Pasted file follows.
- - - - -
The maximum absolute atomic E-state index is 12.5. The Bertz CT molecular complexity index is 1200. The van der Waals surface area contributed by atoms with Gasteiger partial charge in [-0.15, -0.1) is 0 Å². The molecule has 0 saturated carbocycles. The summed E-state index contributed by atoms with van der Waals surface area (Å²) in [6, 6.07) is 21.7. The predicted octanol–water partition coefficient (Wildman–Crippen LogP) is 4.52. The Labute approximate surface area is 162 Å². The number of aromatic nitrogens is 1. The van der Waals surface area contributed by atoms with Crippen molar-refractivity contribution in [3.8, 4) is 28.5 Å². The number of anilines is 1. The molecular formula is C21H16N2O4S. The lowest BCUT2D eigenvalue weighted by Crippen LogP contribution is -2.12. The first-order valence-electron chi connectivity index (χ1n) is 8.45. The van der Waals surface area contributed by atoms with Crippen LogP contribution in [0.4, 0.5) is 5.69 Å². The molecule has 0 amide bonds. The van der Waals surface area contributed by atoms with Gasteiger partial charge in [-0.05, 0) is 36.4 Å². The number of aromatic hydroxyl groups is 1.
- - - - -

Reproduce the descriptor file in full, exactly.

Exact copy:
The maximum absolute atomic E-state index is 12.5. The Bertz CT molecular complexity index is 1200. The van der Waals surface area contributed by atoms with Gasteiger partial charge in [-0.15, -0.1) is 0 Å². The molecule has 0 saturated carbocycles. The summed E-state index contributed by atoms with van der Waals surface area (Å²) in [6, 6.07) is 21.7. The predicted octanol–water partition coefficient (Wildman–Crippen LogP) is 4.52. The Labute approximate surface area is 162 Å². The number of aromatic nitrogens is 1. The van der Waals surface area contributed by atoms with Crippen molar-refractivity contribution in [3.8, 4) is 28.5 Å². The number of anilines is 1. The molecular formula is C21H16N2O4S. The lowest BCUT2D eigenvalue weighted by Crippen LogP contribution is -2.12. The first-order valence-electron chi connectivity index (χ1n) is 8.45. The van der Waals surface area contributed by atoms with Crippen LogP contribution in [0.4, 0.5) is 5.69 Å². The molecule has 0 amide bonds. The van der Waals surface area contributed by atoms with Gasteiger partial charge in [-0.05, 0) is 36.4 Å². The number of aromatic hydroxyl groups is 1.